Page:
For purposes of the Final Rule, “term or condition of employment” includes, but is not limited to, a contractual term or workplace policy, whether written or oral. The Final Rule does define “non-compete agreements” slightly more strictly than the original proposed rule: the proposed rule expressly included “De Facto” Non-compete Agreements–other arrangements that might have the effect of a non-competition agreement. However, the specific language of “De Facto” Non-compete Agreements has been removed from the Final Rule. 

Nevertheless, the Final Rule will still bar many agreements which are not, strictly speaking, non-competition agreements. For example, the FTC’s commentary to the Final Rule expressly includes so-called “forfeiture-for-competition” clauses, in which a worker may be required to forego, or repay, a particular benefit or severance pay in exchange for the right to work for a competitor. While not technically a “non-compete agreement,” these types of agreements would still be banned.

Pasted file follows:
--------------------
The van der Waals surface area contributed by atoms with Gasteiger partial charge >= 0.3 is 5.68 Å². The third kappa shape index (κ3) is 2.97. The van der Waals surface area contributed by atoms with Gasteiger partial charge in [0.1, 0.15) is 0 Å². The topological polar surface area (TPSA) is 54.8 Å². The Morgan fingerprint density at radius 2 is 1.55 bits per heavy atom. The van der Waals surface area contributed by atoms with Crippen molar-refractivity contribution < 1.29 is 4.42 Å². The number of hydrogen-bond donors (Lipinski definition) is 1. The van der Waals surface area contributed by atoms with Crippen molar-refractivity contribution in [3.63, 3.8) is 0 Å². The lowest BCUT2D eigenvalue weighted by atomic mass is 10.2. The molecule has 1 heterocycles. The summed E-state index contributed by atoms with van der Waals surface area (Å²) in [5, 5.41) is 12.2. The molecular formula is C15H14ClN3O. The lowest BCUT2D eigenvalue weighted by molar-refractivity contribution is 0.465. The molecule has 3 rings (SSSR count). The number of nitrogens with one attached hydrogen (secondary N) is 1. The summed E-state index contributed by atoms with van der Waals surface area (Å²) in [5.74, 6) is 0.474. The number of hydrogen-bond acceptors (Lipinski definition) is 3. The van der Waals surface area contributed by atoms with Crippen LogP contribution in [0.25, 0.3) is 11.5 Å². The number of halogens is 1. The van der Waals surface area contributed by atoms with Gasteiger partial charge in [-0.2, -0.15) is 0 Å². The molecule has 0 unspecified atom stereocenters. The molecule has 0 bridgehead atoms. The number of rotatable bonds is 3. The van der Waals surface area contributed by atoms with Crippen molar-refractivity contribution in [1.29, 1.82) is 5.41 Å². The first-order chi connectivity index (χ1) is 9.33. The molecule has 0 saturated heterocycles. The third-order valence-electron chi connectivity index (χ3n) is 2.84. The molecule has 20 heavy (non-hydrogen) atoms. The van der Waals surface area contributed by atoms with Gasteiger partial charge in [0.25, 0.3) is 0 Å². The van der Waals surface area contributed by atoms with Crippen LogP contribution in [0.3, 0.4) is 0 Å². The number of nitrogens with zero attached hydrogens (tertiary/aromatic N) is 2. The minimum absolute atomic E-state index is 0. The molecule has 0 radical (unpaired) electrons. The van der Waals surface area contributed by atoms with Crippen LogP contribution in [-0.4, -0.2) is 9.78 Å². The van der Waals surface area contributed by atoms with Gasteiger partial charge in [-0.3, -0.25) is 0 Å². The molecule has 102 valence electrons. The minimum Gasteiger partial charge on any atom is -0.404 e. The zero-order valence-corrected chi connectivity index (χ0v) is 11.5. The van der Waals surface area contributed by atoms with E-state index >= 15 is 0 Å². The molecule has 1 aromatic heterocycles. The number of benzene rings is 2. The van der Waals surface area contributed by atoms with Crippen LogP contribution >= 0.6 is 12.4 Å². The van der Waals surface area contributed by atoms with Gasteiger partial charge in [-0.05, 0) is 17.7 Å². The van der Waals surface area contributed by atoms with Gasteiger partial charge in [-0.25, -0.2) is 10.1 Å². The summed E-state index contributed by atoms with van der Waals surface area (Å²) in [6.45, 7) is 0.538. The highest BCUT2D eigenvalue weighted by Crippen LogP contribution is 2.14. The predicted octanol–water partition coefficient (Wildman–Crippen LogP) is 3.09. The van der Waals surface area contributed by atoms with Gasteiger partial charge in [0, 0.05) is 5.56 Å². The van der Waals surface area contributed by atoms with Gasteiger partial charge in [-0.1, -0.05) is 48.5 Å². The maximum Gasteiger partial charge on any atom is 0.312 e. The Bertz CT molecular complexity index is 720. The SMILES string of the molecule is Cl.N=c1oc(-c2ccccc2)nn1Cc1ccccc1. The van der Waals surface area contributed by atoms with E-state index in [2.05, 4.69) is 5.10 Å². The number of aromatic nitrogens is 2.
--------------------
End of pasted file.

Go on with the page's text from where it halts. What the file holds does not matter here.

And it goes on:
In addition, the FTC’s commentary on the Final Rule indicates that the removal of “De Facto” from the definition of “Non-compete Agreement” is not intended to be a substantive change. The FTC notes that, by including agreements that “function to prevent” a worker from competition, it sought to clarify, but not remove, the originally proposed ban on De Facto Non-compete Agreements. At the end of the day, the FTC notes, whether a particular agreement “functions” as a non-compete will be a question of fact, which would require “case-by-case adjudication for whether they constitute an unfair method of competition.” 

Employees Covered by the Non-Compete Ban

Quite simply, the rule bans all non-competes for employees, independent contractors, externs, interns, volunteers, apprentices, sole proprietors who provide a service to a person, and a person who works for a franchisee or franchisor but does not include a franchisee in the context of a franchisee-franchisor relationship. Except for limited instances (discussed below), all existing non-compete agreements will become unenforceable, and no employer may require a non-compete in any future employment agreement.